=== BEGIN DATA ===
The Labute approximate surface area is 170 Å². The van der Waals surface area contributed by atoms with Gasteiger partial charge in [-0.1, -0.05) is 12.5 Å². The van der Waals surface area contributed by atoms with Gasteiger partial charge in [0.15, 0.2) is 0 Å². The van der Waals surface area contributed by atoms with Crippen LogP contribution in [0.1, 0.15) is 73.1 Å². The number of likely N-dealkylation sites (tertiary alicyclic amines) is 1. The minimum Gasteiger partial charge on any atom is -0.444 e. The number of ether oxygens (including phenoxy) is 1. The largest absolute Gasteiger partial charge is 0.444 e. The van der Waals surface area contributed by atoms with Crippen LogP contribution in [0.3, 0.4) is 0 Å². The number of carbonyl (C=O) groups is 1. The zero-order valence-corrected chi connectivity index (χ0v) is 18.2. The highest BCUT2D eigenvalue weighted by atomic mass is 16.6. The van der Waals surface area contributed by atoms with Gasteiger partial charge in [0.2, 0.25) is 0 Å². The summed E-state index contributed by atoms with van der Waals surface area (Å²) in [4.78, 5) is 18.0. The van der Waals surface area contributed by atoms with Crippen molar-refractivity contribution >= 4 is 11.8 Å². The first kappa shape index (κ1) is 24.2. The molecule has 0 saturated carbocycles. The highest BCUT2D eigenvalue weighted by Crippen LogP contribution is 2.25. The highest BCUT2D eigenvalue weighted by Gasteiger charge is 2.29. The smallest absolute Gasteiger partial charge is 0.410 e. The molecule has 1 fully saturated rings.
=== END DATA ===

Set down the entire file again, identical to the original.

The Labute approximate surface area is 170 Å². The van der Waals surface area contributed by atoms with Gasteiger partial charge in [-0.1, -0.05) is 12.5 Å². The van der Waals surface area contributed by atoms with Gasteiger partial charge in [0.15, 0.2) is 0 Å². The van der Waals surface area contributed by atoms with Crippen LogP contribution in [0.1, 0.15) is 73.1 Å². The number of likely N-dealkylation sites (tertiary alicyclic amines) is 1. The minimum Gasteiger partial charge on any atom is -0.444 e. The number of ether oxygens (including phenoxy) is 1. The largest absolute Gasteiger partial charge is 0.444 e. The van der Waals surface area contributed by atoms with Crippen LogP contribution in [0.3, 0.4) is 0 Å². The number of carbonyl (C=O) groups is 1. The zero-order valence-corrected chi connectivity index (χ0v) is 18.2. The highest BCUT2D eigenvalue weighted by atomic mass is 16.6. The van der Waals surface area contributed by atoms with Gasteiger partial charge in [0.2, 0.25) is 0 Å². The summed E-state index contributed by atoms with van der Waals surface area (Å²) in [4.78, 5) is 18.0. The van der Waals surface area contributed by atoms with Crippen molar-refractivity contribution >= 4 is 11.8 Å². The first kappa shape index (κ1) is 24.2. The molecule has 0 saturated carbocycles. The highest BCUT2D eigenvalue weighted by Crippen LogP contribution is 2.25. The highest BCUT2D eigenvalue weighted by Gasteiger charge is 2.29. The smallest absolute Gasteiger partial charge is 0.410 e. The molecule has 1 fully saturated rings.